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Best microscopy techniques for studying CIGS thin-film solar cells

Posted by Delmic on Sep 23, 2019 2:48:00 PM

A copper indium gallium selenide (or CIGS), a direct bandgap semiconductor is being commonly used for solar cell production. Thin-film solar cells made with this structure have received a lot of attention from the photovoltaics community for exhibiting conversion efficiencies of almost up to 23%. 

Various microscopy techniques are commonly used to perform optoelectronic characterization of these highly relevant solar cell devices. These techniques include FIB-SEM investigations, for instance, which can help to investigate the high capability solar cells and do the material microstructure measurements. It is also quite common to use such techniques as electron backscatter diffraction, energy-dispersive X-ray spectrometry (EDX), electron-beam-induced current (EBIC). 

One extremely powerful technique for analysing Cu(In,Ga)Se2 layers in high-efficiency solar cells is cathodoluminescence (CL). It is particularly useful for observing the Ga/In gradient and how it influences the optoelectronic properties of Cu(In,Ga)Se2 layers. It is possible to use energy-dispersive X-ray spectrometry to observe local-band-gap energies, but cathodoluminescence can be a more efficient technique for direct access of these local optoelectronic quantities. 

Figure 1: SEM (a) and panchromatic CL images (b) acquired on the same identical area on a cross-section specimen prepared from a ZnO/CdS Cu(In,Ga)Se2/Mo/glass solar cell stack.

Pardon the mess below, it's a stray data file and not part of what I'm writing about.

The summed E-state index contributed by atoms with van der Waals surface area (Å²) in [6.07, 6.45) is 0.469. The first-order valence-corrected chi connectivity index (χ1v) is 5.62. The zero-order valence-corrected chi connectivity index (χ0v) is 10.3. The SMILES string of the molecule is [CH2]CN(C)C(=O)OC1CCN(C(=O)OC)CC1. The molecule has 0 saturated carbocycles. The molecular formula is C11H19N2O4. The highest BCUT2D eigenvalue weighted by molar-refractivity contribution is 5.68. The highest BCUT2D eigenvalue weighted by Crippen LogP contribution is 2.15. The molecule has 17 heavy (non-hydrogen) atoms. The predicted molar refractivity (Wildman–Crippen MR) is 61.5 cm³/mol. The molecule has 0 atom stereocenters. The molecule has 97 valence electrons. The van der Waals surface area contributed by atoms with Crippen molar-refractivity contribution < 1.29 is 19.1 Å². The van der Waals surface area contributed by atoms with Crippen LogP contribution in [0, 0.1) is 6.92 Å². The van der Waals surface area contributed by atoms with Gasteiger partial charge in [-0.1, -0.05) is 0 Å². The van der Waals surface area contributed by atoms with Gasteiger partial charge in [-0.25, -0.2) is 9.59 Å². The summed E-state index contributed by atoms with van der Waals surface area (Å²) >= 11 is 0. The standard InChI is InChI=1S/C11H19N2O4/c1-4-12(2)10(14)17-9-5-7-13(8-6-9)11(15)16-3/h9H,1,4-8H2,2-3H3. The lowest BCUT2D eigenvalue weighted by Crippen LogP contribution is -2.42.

ZnO/CdS Cu(In,Ga)Se2/Mo/glass solar cell stack (Figure 1) was analysed with cathodoluminescence imaging at room temperature, and a CL spectrum was acquired in each pixel. While comparing the SEM and panchromatic CL images acquired on the same identical area it is possible to see that the CL intensity in neighbouring grains is different. These images also allow to conclude that the intensity is reduced at the grain boundaries due to enhanced nonradiative recombination. 

Moreover, peak shifts in the CL map reveal the distribution of the local band-gap energy/wavelength well. 

This experiment was performed by a research group from Helmholtz-Zentrum Berlin, which soon will host a workshop dedicated to studying photovoltaic materials with cathodoluminescence. The workshop will consist of several talks and hands-on sessions which will focus on the most relevant and advanced techniques for studying photovoltaic materials. The workshop is free and you can still register for it below.

Register for the workshop

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Best practice for studying plasmonic structures with microscopy

Posted by Delmic on Aug 8, 2019 2:03:39 PM

Plasmons have gained a lot of interest for their ability to strongly confine light to very small volumes, which makes the field of plasmonics so attractive. Various materials can be used in plasmonics, such as aluminium, gold, gallium, and others. One of the main advantages of plasmonic materials is their ability to enhance and direct emission, therefore, they can be successfully used for nanoantennas, sensing and local heating.

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Measuring time dynamics with time-resolved cathodoluminescence

Posted by Delmic on Jul 17, 2019 10:37:00 AM

Cathodoluminescence has established itself as a powerful technique for measuring and understanding various properties of light. In the previous blog posts, we explained how intensity mapping can be used to measure amplitude of the electromagnetic waves, hyperspectral CL for wavelength measurements, angle-resolved CL for wave vector, and polarimetry for polarization. These properties of light are not static, which means that there is time dynamics associated with light, which can also be studied. How? Keep reading!

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Thoughts on the various applications, techniques, and complications to be discovered in the fascinating fields of both cathodoluminescence and correlative light and electron microscopy.